(The actual Pi Day is 3-14.)

Science Central Volunteers and Professor Adam Coffman from IPFW set up the "Pi Day" activity table at Science Central. The main project: build the "Pi Chain," color coded by digits of Pi! |

Here's the color code |

Pi Poster (more precisely, a "transcendental" number is not a root of any non-zero polynomial with integer coefficients) |

Kids having fun |

"5" golden rings |

A topological error? |

The length of the chain by Saturday afternoon (starting with pink = 3 on the far right) |

Gets longer by Sunday |

There's Pie in the break room |

3.141592653589793238462643383279502884197169399375105820974944592307816406286 208998628034825342117067982148086513282306647093844609550582231725359408128481 117450284102701938521105559644622948954930381964428810975665933446128475648233 ... |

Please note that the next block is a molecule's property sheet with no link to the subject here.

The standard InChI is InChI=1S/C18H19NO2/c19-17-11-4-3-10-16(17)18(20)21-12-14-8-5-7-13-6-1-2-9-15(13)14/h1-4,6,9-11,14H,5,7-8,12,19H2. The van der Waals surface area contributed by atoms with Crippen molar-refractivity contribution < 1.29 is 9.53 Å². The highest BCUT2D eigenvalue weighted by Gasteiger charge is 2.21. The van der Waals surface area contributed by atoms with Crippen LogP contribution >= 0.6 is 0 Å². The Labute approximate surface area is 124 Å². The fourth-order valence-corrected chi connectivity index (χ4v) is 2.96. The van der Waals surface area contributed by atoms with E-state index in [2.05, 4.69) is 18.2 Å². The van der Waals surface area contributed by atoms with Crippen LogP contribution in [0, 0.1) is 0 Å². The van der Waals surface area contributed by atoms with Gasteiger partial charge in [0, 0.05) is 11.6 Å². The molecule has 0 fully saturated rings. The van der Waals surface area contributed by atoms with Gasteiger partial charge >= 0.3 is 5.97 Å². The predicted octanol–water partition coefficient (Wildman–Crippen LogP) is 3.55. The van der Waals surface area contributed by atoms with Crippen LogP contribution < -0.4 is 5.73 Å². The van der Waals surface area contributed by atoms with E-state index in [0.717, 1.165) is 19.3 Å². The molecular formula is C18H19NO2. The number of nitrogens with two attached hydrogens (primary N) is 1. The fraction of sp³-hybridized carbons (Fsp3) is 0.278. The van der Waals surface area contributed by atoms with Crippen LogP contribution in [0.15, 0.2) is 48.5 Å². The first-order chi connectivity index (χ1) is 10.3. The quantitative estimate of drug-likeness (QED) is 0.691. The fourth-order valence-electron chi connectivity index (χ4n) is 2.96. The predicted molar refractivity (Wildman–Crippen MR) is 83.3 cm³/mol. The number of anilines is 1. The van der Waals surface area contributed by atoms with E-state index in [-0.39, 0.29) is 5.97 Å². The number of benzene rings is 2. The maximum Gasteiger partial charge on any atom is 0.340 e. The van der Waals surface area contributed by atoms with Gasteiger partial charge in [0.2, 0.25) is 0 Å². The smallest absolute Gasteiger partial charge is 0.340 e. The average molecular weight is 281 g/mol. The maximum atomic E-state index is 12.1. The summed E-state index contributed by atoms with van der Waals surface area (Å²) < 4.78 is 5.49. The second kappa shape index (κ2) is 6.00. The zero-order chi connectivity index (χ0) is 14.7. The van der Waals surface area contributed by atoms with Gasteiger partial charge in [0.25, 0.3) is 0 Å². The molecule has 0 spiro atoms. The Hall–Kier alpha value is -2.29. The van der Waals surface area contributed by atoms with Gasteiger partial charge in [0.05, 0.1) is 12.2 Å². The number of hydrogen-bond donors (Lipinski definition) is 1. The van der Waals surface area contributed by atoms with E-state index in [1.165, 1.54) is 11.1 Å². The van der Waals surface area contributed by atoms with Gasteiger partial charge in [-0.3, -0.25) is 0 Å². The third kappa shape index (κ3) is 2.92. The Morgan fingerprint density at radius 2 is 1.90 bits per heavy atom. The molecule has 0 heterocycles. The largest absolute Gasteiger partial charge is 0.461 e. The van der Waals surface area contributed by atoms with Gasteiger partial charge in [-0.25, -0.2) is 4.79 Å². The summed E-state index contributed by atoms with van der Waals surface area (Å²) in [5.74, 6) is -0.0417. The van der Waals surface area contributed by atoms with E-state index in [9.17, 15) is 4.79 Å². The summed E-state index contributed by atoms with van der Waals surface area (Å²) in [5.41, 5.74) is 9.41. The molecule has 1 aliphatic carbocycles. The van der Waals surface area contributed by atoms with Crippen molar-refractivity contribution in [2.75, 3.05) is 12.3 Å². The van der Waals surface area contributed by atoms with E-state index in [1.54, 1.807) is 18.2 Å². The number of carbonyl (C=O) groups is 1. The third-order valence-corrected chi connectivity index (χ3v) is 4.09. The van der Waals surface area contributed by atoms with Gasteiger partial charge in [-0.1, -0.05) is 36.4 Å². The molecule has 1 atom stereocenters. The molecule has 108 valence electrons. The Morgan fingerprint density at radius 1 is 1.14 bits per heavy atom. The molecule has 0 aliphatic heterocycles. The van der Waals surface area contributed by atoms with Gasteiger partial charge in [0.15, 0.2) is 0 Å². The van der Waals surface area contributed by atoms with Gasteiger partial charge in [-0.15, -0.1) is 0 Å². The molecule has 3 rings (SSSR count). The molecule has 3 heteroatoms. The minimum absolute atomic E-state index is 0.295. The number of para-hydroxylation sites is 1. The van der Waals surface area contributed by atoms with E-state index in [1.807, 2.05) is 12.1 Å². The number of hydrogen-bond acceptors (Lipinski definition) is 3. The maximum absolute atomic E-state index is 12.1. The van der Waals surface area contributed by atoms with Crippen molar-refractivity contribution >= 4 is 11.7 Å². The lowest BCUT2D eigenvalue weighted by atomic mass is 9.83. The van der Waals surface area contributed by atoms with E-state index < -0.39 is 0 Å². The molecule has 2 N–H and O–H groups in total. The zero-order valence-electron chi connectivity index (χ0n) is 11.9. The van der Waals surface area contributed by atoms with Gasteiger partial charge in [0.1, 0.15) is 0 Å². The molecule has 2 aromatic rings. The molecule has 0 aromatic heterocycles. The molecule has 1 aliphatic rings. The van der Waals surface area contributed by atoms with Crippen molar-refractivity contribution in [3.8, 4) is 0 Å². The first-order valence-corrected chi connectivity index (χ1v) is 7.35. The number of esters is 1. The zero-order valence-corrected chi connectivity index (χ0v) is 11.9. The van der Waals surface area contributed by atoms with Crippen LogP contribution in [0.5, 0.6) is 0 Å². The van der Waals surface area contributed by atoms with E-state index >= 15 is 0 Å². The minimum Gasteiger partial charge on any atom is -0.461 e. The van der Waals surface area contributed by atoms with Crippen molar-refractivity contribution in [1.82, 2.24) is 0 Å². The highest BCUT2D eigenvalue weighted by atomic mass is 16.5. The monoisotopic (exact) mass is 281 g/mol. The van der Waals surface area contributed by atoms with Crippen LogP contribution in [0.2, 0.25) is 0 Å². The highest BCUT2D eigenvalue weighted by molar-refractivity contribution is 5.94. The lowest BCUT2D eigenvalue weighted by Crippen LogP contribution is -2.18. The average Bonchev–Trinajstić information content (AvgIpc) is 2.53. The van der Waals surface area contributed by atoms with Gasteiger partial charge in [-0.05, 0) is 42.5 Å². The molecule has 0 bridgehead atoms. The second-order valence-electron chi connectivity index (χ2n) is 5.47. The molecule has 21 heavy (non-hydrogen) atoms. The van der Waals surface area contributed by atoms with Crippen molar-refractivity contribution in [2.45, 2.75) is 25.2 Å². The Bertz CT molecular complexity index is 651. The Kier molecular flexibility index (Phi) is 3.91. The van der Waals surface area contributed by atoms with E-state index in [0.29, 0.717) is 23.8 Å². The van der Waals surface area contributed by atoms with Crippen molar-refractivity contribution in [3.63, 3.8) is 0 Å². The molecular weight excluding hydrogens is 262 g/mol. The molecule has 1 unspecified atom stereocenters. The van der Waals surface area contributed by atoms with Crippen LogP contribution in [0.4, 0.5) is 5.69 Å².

Some links on the internet about pi:
At the Math Forum: http://mathforum.org/library/topics/pi/ David H. Bailey's page: http://crd.lbl.gov/~dhbailey/pi/ David Blatner's page: http://www.joyofpi.com/
St. Andrew's History of Mathematics Archive: http://www-groups.dcs.st-and.ac.uk/~history/ |

Did the Indiana state legislature really pass a law in 1897 declaring
pi to be equal to 3.2? No, it almost did, but a Purdue math professor happened to be in the capitol at the time and stopped it: |

Some links on the internet about Pi Day (March 14):
At the Math Forum: http://mathforum.org/t2t/faq/faq.pi.html |

A PDF file of Adam Coffman's handout for Pi
Day: includes Niven's one-page single-variable calculus proof that pi is irrational and comments on repeating and non-repeating decimals. |